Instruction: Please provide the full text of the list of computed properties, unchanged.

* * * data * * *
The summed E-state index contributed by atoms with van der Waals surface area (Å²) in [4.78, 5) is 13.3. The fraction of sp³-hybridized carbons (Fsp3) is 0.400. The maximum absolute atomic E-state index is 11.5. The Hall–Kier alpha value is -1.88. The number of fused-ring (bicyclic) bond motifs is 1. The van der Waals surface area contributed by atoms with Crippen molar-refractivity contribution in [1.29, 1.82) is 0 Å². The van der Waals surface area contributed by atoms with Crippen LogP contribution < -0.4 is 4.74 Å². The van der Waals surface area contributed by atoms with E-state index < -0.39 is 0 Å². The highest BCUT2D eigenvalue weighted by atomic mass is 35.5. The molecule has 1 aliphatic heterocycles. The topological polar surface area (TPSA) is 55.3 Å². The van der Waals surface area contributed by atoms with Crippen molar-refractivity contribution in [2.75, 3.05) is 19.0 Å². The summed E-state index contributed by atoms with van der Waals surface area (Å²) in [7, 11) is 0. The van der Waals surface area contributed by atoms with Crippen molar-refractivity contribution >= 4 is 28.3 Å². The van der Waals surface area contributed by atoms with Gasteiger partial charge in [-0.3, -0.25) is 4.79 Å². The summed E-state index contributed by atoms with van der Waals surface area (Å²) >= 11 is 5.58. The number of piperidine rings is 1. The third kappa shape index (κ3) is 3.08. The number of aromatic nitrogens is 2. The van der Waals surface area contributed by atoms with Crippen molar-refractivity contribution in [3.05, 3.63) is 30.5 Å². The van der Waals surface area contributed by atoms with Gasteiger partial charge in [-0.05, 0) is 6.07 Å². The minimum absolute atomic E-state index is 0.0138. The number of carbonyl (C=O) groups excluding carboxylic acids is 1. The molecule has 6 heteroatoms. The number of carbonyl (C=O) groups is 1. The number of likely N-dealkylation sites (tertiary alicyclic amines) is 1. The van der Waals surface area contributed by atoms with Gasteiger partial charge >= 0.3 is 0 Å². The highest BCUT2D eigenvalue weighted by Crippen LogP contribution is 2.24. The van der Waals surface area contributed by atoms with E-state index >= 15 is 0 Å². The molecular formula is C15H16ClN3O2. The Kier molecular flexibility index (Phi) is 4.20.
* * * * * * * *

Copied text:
The summed E-state index contributed by atoms with van der Waals surface area (Å²) in [4.78, 5) is 13.3. The fraction of sp³-hybridized carbons (Fsp3) is 0.400. The maximum absolute atomic E-state index is 11.5. The Hall–Kier alpha value is -1.88. The number of fused-ring (bicyclic) bond motifs is 1. The van der Waals surface area contributed by atoms with Crippen molar-refractivity contribution in [1.29, 1.82) is 0 Å². The van der Waals surface area contributed by atoms with Crippen LogP contribution < -0.4 is 4.74 Å². The van der Waals surface area contributed by atoms with E-state index < -0.39 is 0 Å². The highest BCUT2D eigenvalue weighted by atomic mass is 35.5. The molecule has 1 aliphatic heterocycles. The topological polar surface area (TPSA) is 55.3 Å². The van der Waals surface area contributed by atoms with Crippen molar-refractivity contribution in [2.75, 3.05) is 19.0 Å². The summed E-state index contributed by atoms with van der Waals surface area (Å²) in [7, 11) is 0. The van der Waals surface area contributed by atoms with Crippen molar-refractivity contribution >= 4 is 28.3 Å². The van der Waals surface area contributed by atoms with Gasteiger partial charge in [-0.3, -0.25) is 4.79 Å². The summed E-state index contributed by atoms with van der Waals surface area (Å²) >= 11 is 5.58. The number of piperidine rings is 1. The third kappa shape index (κ3) is 3.08. The number of aromatic nitrogens is 2. The van der Waals surface area contributed by atoms with Crippen molar-refractivity contribution in [3.05, 3.63) is 30.5 Å². The van der Waals surface area contributed by atoms with Gasteiger partial charge in [-0.05, 0) is 6.07 Å². The minimum absolute atomic E-state index is 0.0138. The number of carbonyl (C=O) groups excluding carboxylic acids is 1. The molecule has 6 heteroatoms. The number of carbonyl (C=O) groups is 1. The number of likely N-dealkylation sites (tertiary alicyclic amines) is 1. The van der Waals surface area contributed by atoms with Gasteiger partial charge >= 0.3 is 0 Å². The highest BCUT2D eigenvalue weighted by Crippen LogP contribution is 2.24. The van der Waals surface area contributed by atoms with E-state index >= 15 is 0 Å². The molecular formula is C15H16ClN3O2. The Kier molecular flexibility index (Phi) is 4.20.